Growing up in a military family, I know the personal sacrifices members of the military and their loved ones make. The military tradition of my family dates all the way to my great grandfather Epi Pacheco, who fought in the Spanish-American War. My grandfather Celso Griego was a soldier in World War I and my uncle Jose was a gunner aboard the U.S.S. San Juan during World War II. More immediately, my dad was an Airman during the Korean War. I have a sister who is a retired Army major, a brother who served in the 82nd Airborne, a brother-in-law who retired from Air Force Special Operations, and two nieces currently on active duty.
I humbly believe with all of my heart that we have a solemn obligation to honor our promise to our veterans and returning heroes; that they don't have to fight for jobs when they come home. Unfortunately, here's a sobering statistic: One million veterans living in the U.S. remain out of work, including nearly 14,000 veterans in New Mexico. That's entirely unacceptable.
That's why Congress should move quickly to pass President Obama's veterans jobs bill, which passed the Senate yesterday and now faces a vote in the House. Speaker Boehner and the Republican Congress shouldn't play political games and pass the bill.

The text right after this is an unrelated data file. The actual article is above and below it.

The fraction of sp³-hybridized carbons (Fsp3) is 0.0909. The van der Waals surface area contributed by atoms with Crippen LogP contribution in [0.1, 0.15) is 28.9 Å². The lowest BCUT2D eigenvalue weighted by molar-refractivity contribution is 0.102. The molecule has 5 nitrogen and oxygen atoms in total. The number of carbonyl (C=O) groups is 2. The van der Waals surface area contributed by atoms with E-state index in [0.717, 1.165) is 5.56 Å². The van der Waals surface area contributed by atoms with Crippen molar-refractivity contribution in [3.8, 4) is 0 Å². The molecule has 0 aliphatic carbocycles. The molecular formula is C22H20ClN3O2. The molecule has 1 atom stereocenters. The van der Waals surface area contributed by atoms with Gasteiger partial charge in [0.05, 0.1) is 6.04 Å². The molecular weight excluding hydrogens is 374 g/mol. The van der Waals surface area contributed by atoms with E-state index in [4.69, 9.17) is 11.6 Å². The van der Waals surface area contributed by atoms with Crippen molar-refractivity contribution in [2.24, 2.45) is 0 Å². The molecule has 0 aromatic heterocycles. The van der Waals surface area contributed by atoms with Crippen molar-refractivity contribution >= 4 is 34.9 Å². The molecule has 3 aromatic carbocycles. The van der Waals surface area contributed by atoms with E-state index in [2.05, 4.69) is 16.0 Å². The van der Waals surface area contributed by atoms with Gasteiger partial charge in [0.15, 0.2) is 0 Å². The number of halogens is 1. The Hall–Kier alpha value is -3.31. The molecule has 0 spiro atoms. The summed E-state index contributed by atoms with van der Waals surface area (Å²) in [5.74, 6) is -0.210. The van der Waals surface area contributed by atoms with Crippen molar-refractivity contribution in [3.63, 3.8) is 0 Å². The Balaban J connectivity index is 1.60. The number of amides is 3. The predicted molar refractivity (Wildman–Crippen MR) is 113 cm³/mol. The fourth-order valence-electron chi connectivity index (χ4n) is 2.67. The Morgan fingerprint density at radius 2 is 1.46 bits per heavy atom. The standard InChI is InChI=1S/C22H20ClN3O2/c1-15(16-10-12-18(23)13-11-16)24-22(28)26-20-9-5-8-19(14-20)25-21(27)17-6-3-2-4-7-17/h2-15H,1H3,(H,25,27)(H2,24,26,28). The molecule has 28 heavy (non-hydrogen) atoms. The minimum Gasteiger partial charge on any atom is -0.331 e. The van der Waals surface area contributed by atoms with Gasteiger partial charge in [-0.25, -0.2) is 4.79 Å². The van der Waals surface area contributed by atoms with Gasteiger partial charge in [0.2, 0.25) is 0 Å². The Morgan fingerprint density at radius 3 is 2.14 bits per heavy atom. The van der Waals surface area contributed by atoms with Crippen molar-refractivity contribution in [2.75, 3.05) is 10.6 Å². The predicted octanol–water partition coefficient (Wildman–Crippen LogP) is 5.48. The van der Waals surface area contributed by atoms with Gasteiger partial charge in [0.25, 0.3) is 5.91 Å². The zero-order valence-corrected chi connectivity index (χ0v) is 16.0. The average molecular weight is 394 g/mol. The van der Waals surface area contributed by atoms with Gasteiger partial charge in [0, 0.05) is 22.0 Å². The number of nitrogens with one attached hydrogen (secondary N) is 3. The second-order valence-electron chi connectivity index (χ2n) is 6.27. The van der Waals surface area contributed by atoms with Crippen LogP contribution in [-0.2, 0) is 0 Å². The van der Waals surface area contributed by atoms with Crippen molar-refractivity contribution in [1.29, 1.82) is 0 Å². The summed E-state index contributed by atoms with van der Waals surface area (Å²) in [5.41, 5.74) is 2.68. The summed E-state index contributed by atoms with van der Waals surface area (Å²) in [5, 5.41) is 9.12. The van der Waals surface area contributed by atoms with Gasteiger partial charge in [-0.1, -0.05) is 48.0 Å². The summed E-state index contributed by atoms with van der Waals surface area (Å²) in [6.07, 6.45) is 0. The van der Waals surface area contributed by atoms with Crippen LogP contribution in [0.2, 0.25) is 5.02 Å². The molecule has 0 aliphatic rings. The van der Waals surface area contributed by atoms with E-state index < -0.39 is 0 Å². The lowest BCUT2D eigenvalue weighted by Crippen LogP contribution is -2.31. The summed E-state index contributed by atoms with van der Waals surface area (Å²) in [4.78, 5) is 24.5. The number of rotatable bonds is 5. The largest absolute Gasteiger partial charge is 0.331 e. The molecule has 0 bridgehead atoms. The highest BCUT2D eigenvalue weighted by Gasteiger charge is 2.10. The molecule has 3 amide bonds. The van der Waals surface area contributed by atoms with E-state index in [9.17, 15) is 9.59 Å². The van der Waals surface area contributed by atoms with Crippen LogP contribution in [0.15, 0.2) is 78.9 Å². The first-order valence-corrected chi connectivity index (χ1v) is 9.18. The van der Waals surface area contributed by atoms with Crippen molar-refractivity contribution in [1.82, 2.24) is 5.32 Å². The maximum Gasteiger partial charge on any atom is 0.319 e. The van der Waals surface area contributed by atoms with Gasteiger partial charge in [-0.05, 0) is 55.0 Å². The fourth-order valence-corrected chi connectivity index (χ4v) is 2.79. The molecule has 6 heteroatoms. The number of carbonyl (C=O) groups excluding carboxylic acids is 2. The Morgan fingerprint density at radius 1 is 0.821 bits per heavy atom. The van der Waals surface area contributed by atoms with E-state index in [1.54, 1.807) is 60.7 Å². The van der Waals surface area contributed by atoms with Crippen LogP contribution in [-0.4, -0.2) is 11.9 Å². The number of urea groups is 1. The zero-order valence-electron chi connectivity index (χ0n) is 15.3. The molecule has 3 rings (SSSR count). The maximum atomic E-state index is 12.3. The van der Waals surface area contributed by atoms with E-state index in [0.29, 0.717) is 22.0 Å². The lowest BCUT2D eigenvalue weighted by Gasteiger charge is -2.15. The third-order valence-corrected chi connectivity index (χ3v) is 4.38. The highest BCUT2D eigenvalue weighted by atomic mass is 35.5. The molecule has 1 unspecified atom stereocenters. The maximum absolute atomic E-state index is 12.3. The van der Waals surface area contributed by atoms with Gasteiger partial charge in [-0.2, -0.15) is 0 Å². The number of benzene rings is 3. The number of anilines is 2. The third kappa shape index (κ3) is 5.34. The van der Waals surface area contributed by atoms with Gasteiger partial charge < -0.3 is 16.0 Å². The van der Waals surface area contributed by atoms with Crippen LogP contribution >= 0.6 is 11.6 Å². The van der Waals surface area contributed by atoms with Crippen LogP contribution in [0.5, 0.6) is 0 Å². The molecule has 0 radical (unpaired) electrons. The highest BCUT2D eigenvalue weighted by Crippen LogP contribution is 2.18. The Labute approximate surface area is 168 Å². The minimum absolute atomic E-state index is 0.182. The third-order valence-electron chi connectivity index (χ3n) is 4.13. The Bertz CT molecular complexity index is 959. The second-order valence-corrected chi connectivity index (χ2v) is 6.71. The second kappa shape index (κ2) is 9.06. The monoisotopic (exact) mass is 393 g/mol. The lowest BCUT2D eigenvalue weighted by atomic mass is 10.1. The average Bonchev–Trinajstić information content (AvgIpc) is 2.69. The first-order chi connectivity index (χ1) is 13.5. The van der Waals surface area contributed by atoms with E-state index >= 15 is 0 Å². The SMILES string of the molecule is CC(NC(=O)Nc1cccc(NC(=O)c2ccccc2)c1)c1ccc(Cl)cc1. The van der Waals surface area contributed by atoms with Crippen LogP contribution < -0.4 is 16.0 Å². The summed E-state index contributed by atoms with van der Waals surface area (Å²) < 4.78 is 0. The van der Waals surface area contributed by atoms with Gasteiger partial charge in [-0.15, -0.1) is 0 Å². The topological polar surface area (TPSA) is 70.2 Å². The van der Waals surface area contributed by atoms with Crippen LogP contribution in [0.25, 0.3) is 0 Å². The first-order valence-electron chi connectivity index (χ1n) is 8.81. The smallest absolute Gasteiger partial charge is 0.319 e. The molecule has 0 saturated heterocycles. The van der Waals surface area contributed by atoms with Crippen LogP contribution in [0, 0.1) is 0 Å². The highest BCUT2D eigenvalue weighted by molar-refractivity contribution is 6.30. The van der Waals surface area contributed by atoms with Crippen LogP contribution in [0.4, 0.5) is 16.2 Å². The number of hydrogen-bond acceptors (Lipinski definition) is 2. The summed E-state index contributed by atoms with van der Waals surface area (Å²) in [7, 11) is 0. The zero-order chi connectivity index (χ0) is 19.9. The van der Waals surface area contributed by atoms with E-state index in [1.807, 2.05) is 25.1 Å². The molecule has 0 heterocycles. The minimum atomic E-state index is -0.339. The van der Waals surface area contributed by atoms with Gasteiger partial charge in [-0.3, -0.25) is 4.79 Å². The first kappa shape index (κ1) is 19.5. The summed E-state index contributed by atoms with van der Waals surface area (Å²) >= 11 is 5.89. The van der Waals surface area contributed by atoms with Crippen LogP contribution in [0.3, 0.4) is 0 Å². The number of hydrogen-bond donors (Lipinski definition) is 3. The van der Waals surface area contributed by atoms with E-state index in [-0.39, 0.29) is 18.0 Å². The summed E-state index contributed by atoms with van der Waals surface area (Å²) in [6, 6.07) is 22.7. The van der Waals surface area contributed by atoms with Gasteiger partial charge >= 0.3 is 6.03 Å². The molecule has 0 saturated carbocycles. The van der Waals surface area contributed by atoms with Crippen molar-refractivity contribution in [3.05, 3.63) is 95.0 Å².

But it's more than about just jobs. It's also about healthcare, education, housing, job training.
That's why, as Congressman I will also fight for:
· Full funding for VA hospitals, improved rural area access to VA hospitals and clinics, and cutting bureaucratic red tape to expedite care delivery.
· Improved treatment access to Traumatic Brain Injury (TBI), Post-Traumatic Stress Disorder (PTSD) and other mental and physical disabilities.
· Increased funding for veterans facilities to reduce veteran homelessness.
· Educational and job opportunities for veterans and their families, and guarantee federal government support for all veterans who wish to go to college and support stronger preferential hiring practices in the public sector for veterans.
· Changes to the Concurrent Retirement and Disability Payments (CRDP) so that no deserving active or reserve serviceman or woman is denied retirement and disability benefits.